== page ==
The competency-based approach not only reduces the role of teachers, it also often considers knowledge of a subject as secondary to mastering the skills—as some have put it, who cares what you know, it’s what you can do that matters (Friedman 2013). Certainly, recent work on the brain has made clear that to know and to do cannot be disaggregated—knowledge becomes so when it is learned through the brain’s active engagement (Willingham 2009; Zull 2002). Skills, however, are often the means, not the end. For example, we may read books and write papers to become better critical thinkers and writers, or we may learn to think critically and write papers in order to understand books better. In the academy, at least, the latter should be a priority.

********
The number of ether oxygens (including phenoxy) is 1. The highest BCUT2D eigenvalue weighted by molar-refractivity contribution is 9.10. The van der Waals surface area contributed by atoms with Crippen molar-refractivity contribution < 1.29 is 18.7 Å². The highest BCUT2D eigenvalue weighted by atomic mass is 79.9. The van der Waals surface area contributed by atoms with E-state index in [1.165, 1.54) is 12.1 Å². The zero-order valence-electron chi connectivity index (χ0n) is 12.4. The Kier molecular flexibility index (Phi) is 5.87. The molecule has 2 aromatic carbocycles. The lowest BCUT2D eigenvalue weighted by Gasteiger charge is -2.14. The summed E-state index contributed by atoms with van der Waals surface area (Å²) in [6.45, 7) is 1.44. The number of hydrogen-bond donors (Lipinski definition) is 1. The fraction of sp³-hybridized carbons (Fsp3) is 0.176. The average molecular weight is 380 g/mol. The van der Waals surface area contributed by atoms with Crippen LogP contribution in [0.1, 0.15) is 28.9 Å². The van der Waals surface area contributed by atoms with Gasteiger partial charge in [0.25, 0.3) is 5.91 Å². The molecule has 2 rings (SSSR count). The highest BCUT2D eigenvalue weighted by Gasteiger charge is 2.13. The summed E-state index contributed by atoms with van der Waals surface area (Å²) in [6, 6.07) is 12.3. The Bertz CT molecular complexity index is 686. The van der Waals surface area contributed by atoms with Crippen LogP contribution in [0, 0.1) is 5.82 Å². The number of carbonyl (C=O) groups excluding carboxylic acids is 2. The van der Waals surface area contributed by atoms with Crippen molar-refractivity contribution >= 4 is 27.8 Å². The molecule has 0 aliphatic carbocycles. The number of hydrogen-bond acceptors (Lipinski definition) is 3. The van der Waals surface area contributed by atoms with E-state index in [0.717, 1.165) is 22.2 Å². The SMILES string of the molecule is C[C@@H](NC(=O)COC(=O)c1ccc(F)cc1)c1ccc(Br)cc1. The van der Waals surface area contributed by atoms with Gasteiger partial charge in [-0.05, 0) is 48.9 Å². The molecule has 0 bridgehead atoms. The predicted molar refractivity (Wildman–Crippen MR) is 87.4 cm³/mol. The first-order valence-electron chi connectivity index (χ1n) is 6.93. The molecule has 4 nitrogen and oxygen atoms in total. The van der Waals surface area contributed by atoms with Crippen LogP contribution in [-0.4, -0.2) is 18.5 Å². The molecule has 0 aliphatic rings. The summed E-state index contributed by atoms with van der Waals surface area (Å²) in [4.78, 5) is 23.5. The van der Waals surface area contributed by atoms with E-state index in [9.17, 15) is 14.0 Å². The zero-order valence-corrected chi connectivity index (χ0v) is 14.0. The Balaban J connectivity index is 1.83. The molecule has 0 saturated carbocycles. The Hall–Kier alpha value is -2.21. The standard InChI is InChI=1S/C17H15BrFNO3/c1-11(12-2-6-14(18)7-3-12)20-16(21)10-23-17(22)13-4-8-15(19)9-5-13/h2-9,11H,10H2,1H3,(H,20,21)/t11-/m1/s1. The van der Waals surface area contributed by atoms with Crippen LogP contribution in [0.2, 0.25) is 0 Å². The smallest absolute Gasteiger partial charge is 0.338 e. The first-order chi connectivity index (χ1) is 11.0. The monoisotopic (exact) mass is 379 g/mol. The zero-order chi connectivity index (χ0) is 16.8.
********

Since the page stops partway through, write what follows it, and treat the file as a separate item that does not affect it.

Offering substantial credit for “prior learning,” for experiences beyond the academy, is by its very definition to conflate categories. Education—as Lawrence Cremin (1970–80) pointed out long ago in his multivolume history of the subject—is not limited to schooling. The education of a human being happens through culture, through families, through churches; only a part of education happens through formal schooling. Yet, these realms of life are different in their goals, in their criteria, and in their material. To recognize that people learn as much from life as they do from school is not an insult to formal schooling; it is a reality of living. Yet to give credit for experiences that are not properly academic is to undermine the higher academic—that is, intellectual—purposes of formal higher education in the arts and sciences.